I find this kind of attitude absolutely understandable, and I'm sympathetic to the people who feel that way. We live in a culture where discussion of race, for more people, is a matter of great emotional danger, fraught with visions of slips of the tongue, unintended innuendos, or the unintentional invocation of noxious racial codes. Talking about race does have real social risk, and people accordingly feel leery of diving in to racial dialogues-- even at the expense of eschewing the natural and proper notes of congratulations for black America in these unprecedented times.
Personally, I work hard not to be wary. It's not some mark of virtue or piousness on my part, and it isn't a product of some certainty that I don't have any racist attitudes within me. (Indeed, my own check against personal racism is to remain open to the possible that I hold attitudes that are racially insensitive.) So it's not like I'm trying to elevate myself in saying that I'm unafraid to engage some of these questions. It's just that I am on record as saying that the key to a more effective racial dialogue is dialing down these tensions, and if I'm going to live up to that attitude I had better say what I feel. People of conscience shouldn't be prevented from saying their mind because of vague worries about racial insensitivity, and if it turns out that they do say something somewhat untoward, while not intending to or holding racial animus, well... labeling them a racist and casting them out of polite society is about the worst way we could foster a more righteous, humane racial dialogue.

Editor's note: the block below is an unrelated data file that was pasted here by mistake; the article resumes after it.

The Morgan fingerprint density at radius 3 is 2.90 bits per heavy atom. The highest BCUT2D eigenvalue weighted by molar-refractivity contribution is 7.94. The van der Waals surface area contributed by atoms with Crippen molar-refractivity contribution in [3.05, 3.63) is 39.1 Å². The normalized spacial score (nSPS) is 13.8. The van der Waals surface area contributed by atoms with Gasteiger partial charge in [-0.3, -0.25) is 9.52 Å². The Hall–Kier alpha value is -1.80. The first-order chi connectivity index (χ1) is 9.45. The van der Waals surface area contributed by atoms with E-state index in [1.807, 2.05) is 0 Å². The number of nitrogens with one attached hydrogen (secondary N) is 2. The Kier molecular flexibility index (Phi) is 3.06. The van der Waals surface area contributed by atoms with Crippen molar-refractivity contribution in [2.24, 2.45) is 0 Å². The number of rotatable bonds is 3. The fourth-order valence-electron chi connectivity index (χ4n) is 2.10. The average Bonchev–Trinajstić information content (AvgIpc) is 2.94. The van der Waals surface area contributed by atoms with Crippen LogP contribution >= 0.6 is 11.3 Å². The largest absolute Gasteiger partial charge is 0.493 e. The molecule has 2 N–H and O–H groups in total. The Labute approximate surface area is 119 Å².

So let me say, by all means, congratulations, black America. How could that be condescending? Black people were explicitly forbidden from holding those kinds of seats of power for centuries and effectively prohibited from doing so for decades after. Surely, the elevation of someone to the highest office in our country, from a group of people who have been so disenfranchised and so oppressed for so long, is cause for unapologetic and unembarrassed cheer. I think people are too invested in the idea of the symbolic victory, and not realizing enough the pragmatic victory. Symbols of oppression are bad. Actual, physical, legal oppression is worse. That has been overcome, as thoroughly as the symbolic oppression has, and that is even more appropriate for celebration.